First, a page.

To be fair, his autobiography feels deliberately, well, British in that there’s clearly quite a lot of things that he doesn’t think are anyone’s business but his own and so he’s going to ignore all that stuff, and instead go on for quite a really long time about why you should never wear a functional belt. It’s basically the opposite of a tell-all autobiography. It’s a polite-chat autobiography, but he’s very open about what you’re getting into, and what he’s willing to talk about, so it’s hard to feel cheated.

In short, it’s an endearing portrait of the Tan France that Tan France is willing to share with the public—it has its carefully chosen intimacies, like his husband’s refusal to believe him about the sizing of his wedding ring, and some experiences with being south Asian in Britain and America (spoiler: they are not always pleasant). But mostly it’s just … nice?

I will say, I picked up in the Audible edition, which is narrated by Tan himself—because I have a particular fondness for people reading their own autobiographies—and I think a lot of its appeal comes from his presentation because you can stick it on in the background as you wash the dishes or make the dinner and it’s like Tan France has come round to your house for a natter.

Obviously your mileage with this will very much vary depending on how much you like the idea of Tan France coming round your house for a natter.

Slay the Spire

Okay, I’m a year late on this one. And for the vast majority of my readership who have no idea what the terms “roguelike” and “deckbuilder” mean this game is a roguelike deckbuilder. What fun. A roguelike is a game that takes place in a randomly generated dungeon and a deckbuilder is a game that is played using a small deck of cards that you add to over the course of that game. Confusingly, deckbuilders as a genre are different from customisable card games in which you have a larger deck of cards that you design for yourself at the start of the game.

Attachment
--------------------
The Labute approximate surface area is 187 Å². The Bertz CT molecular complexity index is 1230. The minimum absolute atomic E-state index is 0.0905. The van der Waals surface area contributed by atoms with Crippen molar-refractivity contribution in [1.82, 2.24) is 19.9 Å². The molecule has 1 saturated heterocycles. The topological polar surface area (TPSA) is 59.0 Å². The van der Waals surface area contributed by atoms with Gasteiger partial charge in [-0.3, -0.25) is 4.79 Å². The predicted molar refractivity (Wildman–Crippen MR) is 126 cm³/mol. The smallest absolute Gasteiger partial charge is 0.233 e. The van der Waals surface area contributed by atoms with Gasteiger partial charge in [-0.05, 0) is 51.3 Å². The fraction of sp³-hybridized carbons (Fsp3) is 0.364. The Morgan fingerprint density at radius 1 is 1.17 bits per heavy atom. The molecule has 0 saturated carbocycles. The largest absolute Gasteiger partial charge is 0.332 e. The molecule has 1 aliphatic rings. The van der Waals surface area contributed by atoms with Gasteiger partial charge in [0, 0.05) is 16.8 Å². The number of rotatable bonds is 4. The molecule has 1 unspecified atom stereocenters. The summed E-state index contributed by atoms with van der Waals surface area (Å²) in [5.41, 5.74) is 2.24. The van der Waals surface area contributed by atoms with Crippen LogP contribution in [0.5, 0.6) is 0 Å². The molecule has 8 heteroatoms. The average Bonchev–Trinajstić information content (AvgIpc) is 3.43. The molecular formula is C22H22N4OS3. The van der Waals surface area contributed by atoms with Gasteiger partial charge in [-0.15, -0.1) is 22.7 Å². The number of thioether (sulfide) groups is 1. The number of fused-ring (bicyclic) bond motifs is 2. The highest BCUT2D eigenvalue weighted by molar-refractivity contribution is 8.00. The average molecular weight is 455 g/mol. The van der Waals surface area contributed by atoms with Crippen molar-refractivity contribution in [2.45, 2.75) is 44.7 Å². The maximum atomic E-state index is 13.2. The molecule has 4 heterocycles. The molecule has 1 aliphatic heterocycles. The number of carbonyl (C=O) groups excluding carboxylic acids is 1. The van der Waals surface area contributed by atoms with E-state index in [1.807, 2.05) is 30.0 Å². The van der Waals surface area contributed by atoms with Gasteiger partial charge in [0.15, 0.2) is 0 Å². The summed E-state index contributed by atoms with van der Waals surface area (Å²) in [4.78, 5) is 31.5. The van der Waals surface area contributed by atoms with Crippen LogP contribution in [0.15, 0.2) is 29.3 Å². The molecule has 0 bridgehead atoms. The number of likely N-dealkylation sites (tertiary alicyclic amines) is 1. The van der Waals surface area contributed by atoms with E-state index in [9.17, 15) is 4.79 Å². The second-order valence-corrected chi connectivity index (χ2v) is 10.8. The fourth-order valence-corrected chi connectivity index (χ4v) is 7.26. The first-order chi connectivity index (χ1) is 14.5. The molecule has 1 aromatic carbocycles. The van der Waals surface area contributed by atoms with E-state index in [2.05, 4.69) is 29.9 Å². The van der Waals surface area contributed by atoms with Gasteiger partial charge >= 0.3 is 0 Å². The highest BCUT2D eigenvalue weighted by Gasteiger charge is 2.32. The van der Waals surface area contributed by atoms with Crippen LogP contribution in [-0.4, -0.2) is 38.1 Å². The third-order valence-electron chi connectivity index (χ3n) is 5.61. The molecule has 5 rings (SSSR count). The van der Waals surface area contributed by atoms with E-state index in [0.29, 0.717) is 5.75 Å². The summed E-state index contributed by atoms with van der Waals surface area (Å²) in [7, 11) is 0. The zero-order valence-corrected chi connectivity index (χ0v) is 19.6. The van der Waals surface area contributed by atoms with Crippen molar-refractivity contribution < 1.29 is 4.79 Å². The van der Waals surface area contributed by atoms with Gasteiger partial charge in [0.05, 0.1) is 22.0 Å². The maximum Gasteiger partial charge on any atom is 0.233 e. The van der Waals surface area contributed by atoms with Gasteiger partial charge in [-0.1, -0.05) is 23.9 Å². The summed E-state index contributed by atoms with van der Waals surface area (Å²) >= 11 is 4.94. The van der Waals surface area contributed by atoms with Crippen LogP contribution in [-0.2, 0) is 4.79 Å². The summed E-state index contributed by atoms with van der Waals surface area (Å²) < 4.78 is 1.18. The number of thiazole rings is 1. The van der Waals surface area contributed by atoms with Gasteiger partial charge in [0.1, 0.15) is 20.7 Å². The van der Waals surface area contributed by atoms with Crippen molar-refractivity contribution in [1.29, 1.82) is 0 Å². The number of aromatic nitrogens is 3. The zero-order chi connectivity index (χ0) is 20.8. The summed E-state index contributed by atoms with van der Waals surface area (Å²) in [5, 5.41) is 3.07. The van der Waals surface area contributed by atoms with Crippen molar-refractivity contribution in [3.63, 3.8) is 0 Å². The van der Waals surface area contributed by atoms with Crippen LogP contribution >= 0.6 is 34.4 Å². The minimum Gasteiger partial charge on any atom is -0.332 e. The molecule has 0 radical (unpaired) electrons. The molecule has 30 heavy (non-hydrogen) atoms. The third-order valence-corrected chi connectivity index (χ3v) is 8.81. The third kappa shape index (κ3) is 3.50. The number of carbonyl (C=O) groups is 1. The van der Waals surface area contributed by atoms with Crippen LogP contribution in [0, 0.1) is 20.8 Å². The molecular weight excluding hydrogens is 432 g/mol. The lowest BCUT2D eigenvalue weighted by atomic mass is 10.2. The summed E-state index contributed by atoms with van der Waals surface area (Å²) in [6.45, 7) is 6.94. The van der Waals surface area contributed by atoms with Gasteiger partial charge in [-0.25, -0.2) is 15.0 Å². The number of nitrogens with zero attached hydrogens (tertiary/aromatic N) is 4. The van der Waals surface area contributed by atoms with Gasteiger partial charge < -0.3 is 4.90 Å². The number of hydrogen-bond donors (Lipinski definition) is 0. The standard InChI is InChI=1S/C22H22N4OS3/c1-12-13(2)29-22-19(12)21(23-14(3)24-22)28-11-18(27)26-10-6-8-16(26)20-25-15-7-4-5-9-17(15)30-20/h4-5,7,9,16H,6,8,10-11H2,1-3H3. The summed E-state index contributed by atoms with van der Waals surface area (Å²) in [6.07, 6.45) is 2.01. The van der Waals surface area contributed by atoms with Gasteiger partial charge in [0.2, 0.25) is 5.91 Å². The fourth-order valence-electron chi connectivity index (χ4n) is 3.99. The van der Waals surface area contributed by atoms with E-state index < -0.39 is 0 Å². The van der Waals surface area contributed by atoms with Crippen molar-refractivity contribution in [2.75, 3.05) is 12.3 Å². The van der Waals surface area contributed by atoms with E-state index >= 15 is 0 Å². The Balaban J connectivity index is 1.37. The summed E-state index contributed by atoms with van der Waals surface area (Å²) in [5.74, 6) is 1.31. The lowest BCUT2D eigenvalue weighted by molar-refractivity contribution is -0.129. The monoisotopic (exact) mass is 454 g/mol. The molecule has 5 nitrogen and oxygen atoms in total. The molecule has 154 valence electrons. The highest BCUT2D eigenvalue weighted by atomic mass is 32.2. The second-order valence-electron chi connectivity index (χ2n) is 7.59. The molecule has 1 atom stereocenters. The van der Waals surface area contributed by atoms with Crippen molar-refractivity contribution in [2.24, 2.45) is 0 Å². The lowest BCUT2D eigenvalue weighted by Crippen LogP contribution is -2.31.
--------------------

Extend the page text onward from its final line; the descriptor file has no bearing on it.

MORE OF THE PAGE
The thing I most admire about Slay the Spire is that it contains nothing that it does need to contain. It started out without two playable characters, has since added a third and will be adding a fourth sometime next week. The dungeon has three and a half floors, each with a very small number of possible bosses. But all of these limited sets of interacting pieces work together to create something with a surprising amount of depth.

If I have one criticism of the game, and this isn’t really a criticism of the game, it’s a criticism of myself, it’s that the set of skills you need to be good at the game are non-obvious and don’t necessarily relate to the things you instinctively want to be doing. You want to be saying “ooh, I’ve got a lot poison cards this run, I’ll take more poison stuff and make a poison deck that does things with poisons.” What you need to be saying is “ooh, I’ve got a lot of poison cards this run, I need more front-loaded damage to have a good chance of dealing with Gremlin Nob.”

And actually there’s a weird if deeply nerdy satisfaction in gradually building your mastery of the game, even if it’s a skill that is of absolutely zero practical value in the outside world.

Jenny Nicholson

I watch a lot of YouTube channels, usually of the “I am a person having an opinion” variety. And at the moment I’m super into Jenny Nicholson because her opinions are … kind of delightful? She somehow manages to be snarky without being smug or diminishing the thing she’s talking about, even when the thing she’s talking about is blatantly terrible.